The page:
WEST LAFAYETTE, Ind. — Genetically modifying a key protein
complex in plants could lead to improved crops for the production of cellulosic
biofuels, a Purdue University study found.
Clint Chapple, distinguished professor of biochemistry, and
fellow researchers generated a mutant Arabidopsis plant whose cell walls can be converted
easily into fermentable sugars, but does not display the stunted growth patterns
of similar mutants.
The finding could maintain yield while reducing the need for
costly pretreatment processes that make cellulosic biofuels more inefficient to
produce than corn ethanol.
“This study opens the door to a whole new set of
technologies we never could have imagined,” Chapple said. “This finding is not
the silver bullet that will suddenly make the wide-scale production of
cellulosic biofuels possible, but it is a very important step forward.”
Cellulosic biofuels are made from the sugars in the cell
walls of wood, grasses and the inedible parts of plants. But production of
cost-efficient cellulosic biofuels is limited by lignin, the compound that gives
plants strength and structural integrity.
Lignin binds tightly to the main component of plant cell
walls, cellulose, which is made of simple sugars. Freeing cellulose from lignin
so that it can be broken down into sugars and fermented into fuel requires
expensive and complicated pre-treatment processes.
Scientists have probed ways of genetically modifying plants
to weaken lignin’s grip, but disrupting the lignin biosynthetic pathway in
plants often leaves them dwarfed and low-yielding.
“We’ve always known we couldn’t eliminate lignin entirely,”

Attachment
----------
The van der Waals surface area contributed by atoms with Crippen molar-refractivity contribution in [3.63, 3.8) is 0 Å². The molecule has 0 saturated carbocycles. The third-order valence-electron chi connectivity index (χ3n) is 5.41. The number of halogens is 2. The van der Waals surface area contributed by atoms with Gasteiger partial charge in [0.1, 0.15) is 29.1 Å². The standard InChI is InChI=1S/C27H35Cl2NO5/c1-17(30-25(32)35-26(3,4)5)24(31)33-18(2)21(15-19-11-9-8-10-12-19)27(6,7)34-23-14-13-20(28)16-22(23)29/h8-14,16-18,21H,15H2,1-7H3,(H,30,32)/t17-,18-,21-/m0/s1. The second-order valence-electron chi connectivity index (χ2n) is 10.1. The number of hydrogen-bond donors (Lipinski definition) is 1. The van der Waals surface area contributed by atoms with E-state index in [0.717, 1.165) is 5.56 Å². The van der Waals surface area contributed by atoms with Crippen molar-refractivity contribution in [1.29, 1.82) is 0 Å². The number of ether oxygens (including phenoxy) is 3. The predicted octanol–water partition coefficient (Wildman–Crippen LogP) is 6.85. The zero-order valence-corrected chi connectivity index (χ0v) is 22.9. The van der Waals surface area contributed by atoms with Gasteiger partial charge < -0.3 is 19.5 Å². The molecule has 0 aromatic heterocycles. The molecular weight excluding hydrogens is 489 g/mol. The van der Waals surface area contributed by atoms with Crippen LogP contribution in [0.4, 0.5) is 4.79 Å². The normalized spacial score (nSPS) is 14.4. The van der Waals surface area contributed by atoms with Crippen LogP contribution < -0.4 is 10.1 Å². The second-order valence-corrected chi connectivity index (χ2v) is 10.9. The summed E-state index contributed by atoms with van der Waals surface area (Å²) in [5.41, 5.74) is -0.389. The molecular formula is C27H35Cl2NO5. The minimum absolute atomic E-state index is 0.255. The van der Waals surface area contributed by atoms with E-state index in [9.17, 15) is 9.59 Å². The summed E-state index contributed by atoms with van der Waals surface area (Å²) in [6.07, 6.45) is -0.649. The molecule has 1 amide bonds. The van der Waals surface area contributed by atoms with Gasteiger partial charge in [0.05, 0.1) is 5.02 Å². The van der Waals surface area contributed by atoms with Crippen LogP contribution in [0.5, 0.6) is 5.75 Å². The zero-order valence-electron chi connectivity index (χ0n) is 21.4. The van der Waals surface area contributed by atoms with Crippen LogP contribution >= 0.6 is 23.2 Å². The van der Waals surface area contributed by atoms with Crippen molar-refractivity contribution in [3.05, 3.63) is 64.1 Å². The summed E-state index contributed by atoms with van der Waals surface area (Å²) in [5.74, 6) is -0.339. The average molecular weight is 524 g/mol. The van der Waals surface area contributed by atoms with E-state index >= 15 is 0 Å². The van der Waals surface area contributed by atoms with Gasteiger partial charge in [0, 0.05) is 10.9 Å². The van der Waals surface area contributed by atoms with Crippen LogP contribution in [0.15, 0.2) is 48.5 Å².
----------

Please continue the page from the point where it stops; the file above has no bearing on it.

Chapple said. “If there isn’t enough lignin in the cell walls, the plant’s water
conducting system will collapse. For the plants, it’s like trying to drink a
milkshake through a paper straw. They need the strength lignin provides to pull
water up from their roots.”
The challenge, he said, was to find a way of preserving
lignin’s key structural functions while preventing it from interfering with the
use of cellulosic materials.
Chapple and his fellow researchers took an
Arabidopsis mutant plant in
which the lignin biosynthetic pathway had been interrupted — and was, therefore,
weak and dwarfed — and made two additional mutations by knocking out two plant
genes known as MED5a and MED5b.
The triple mutation resulted in a healthy plant with normal
growth and wild-type levels of lignin.
“When I saw this plant, I thought it couldn’t possibly be
true,” Chapple said. “We thought plants like this would have too many
architectural problems to grow properly. But what this indicates is that plants
with a blocked lignin pathway can grow — they’re just ‘choosing’ not to.”
The study showed that suppressing the MED5 genes took away
the mutant plant’s ability to sense the disruption in its lignin biosynthetic
It responded by growing normally and producing a highly
unusual type of lignin that interfered far less with the breakdown of cell walls
into their sugar components than lignin in wild-type plants. When treated with
enzymes, the triple mutant yielded significantly more glucose than normal
“We’ve never worked with plant material like this before,”
Chapple said. “It gives up its sugars quite easily and eliminates the need for
pretreatment, which is a big component of the expense of making cellulosic
While lignin is considered a waste material in current
biofuels production, the simple composition of the novel lignin — which is made
up almost exclusively of a single type of alcohol — could make it a potential
fuel source in the future, the professor said.
The discovery also could lead to the development of more
digestible forage crops, which could improve weight gain in livestock.
Chapple cautioned that suppressing genes in MED5 is not
necessarily a quick fix to the complications of producing cellulosic biofuels.
Mutations in MED5 can negatively affect other important plant processes.
But the study gives important insights into plant metabolism
and how plant cell walls are made, Chapple said.
“Learning that this pathway exists gives us an opportunity
to find out how it works. These plants aren’t dwarfed for the reason we thought
they were,” he said. “Now we can re-examine other ways of modifying lignin that
we’d thought were useless.”
The study was published March 16 in Nature.
The Office of Basic Energy Sciences of the U.S. Department
of Energy and the Life Sciences Research Foundation provided funding for the